For the layman, the issue is the 3d representation format of models of the world in polygonal mesh representation that can be reconstructed exactly by solving some linear programming problems. The main interest here is that these models can be used in real computer graphics applications we are claiming and the Donoho-Tanner theorems are telling us the phase transition for when exact recovery is impossible by solving linear programs (which can be tractable on $300 Intel i5 machines) and therefore telling us about our needed REDUNDANCY and SPARSITY relative to some image grid size N. Concretely we want to think of N as something like 10^9 (1000x1000x1000 volume space for 3d), and if we are modelling objects that take up 0.1 of this or less even, say 10^6 points of nonzeros (say an image of 1000×1000 pixel image), then we want to know what percent of any model parameter dimension has to be zero of 10^6 in order for exact parameter estimation to be possible, and Donoho-Tanner theorems give us exact results for this problem fully settling the issue.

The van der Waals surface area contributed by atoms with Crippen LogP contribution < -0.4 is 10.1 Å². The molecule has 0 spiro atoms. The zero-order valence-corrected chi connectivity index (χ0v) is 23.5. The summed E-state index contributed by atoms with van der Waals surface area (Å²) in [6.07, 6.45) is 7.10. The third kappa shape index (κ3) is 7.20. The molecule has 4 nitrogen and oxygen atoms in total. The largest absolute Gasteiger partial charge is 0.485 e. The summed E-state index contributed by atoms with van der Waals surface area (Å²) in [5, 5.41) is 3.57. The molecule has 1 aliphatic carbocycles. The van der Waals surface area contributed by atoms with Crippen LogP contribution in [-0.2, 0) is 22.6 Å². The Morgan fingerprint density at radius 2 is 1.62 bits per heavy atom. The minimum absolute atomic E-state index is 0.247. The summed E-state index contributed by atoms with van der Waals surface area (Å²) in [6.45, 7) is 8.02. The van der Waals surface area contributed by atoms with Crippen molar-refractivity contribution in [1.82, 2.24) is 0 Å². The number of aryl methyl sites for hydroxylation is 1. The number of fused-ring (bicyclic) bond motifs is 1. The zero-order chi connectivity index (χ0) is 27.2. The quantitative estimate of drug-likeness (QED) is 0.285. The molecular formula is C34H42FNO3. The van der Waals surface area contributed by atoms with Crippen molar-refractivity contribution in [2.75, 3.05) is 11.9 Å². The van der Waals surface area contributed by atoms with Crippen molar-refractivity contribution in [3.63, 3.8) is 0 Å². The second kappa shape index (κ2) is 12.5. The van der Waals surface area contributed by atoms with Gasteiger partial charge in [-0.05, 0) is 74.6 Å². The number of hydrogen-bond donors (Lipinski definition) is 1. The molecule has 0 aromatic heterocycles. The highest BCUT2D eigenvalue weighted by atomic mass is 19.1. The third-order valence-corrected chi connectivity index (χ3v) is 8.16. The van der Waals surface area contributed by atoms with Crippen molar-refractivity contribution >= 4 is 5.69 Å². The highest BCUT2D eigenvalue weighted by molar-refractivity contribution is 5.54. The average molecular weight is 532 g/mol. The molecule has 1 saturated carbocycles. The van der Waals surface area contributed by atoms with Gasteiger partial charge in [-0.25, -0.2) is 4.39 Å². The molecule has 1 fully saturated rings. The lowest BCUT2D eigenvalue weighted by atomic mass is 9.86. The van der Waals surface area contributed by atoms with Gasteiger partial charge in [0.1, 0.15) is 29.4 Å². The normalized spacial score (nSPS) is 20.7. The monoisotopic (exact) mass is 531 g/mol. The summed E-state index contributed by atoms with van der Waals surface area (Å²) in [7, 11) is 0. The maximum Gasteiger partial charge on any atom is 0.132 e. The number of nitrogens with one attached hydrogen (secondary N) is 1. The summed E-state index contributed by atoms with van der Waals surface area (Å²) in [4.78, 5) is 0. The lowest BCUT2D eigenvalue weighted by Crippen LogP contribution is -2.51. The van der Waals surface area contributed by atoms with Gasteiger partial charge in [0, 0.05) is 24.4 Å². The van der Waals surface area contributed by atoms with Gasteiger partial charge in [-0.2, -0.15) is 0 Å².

phase-transition-sparse-recovery

The phase transition for 10x compression for exact recovery is less than 24% nonzeros for 0.1*N=d.

This applies in any situation we’re looking at an image of possible size N holding an image of 0.1*N parameters where there is around 4X redundancy. This is probably going to be the case almost all the time for the following computer graphics scene model. Suppose K objects are stored in PLY format each holding (vertices, edges) data for 3d wireframes. The model is basically going to be taking these objects and mapping them to some (x,y,z) grid of fixed dimensions whose product is our N, and now the Donoho-Tanner theory applies exactly for some of these images as a function of K and the size of the model wireframes as a fraction of N.

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